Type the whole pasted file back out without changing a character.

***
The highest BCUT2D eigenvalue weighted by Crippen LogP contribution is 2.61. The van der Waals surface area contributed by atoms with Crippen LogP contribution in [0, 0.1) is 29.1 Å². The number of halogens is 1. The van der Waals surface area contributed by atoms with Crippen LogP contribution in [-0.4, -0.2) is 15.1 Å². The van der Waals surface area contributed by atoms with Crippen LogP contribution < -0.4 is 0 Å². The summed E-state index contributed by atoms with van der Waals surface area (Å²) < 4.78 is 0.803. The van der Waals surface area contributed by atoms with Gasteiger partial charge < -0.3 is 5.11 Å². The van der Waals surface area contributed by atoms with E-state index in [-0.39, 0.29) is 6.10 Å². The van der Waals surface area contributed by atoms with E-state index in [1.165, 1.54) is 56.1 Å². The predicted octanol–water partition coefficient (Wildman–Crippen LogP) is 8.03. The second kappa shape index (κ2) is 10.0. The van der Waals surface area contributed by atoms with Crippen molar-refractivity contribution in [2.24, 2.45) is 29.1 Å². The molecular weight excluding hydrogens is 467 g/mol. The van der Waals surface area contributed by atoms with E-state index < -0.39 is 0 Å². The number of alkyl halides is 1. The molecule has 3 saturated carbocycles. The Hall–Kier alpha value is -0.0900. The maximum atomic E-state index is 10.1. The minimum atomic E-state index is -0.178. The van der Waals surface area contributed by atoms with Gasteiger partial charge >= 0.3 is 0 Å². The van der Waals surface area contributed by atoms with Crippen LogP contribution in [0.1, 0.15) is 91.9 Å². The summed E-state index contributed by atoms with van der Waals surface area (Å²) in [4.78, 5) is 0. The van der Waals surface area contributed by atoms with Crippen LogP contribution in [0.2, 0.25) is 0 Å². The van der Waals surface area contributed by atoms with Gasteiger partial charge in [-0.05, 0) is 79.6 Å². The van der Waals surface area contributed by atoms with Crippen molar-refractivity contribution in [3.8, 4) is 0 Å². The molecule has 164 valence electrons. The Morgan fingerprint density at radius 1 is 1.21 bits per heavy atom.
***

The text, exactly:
The highest BCUT2D eigenvalue weighted by Crippen LogP contribution is 2.61. The van der Waals surface area contributed by atoms with Crippen LogP contribution in [0, 0.1) is 29.1 Å². The number of halogens is 1. The van der Waals surface area contributed by atoms with Crippen LogP contribution in [-0.4, -0.2) is 15.1 Å². The van der Waals surface area contributed by atoms with Crippen LogP contribution < -0.4 is 0 Å². The summed E-state index contributed by atoms with van der Waals surface area (Å²) < 4.78 is 0.803. The van der Waals surface area contributed by atoms with Gasteiger partial charge < -0.3 is 5.11 Å². The van der Waals surface area contributed by atoms with E-state index in [-0.39, 0.29) is 6.10 Å². The van der Waals surface area contributed by atoms with E-state index in [1.165, 1.54) is 56.1 Å². The predicted octanol–water partition coefficient (Wildman–Crippen LogP) is 8.03. The second kappa shape index (κ2) is 10.0. The van der Waals surface area contributed by atoms with Crippen molar-refractivity contribution in [2.24, 2.45) is 29.1 Å². The molecular weight excluding hydrogens is 467 g/mol. The van der Waals surface area contributed by atoms with E-state index < -0.39 is 0 Å². The number of alkyl halides is 1. The molecule has 3 saturated carbocycles. The Hall–Kier alpha value is -0.0900. The maximum atomic E-state index is 10.1. The minimum atomic E-state index is -0.178. The van der Waals surface area contributed by atoms with Gasteiger partial charge >= 0.3 is 0 Å². The van der Waals surface area contributed by atoms with Crippen LogP contribution in [0.1, 0.15) is 91.9 Å². The summed E-state index contributed by atoms with van der Waals surface area (Å²) in [4.78, 5) is 0. The van der Waals surface area contributed by atoms with Crippen LogP contribution in [0.2, 0.25) is 0 Å². The van der Waals surface area contributed by atoms with Gasteiger partial charge in [-0.05, 0) is 79.6 Å². The van der Waals surface area contributed by atoms with Crippen molar-refractivity contribution in [3.8, 4) is 0 Å². The molecule has 164 valence electrons. The Morgan fingerprint density at radius 1 is 1.21 bits per heavy atom.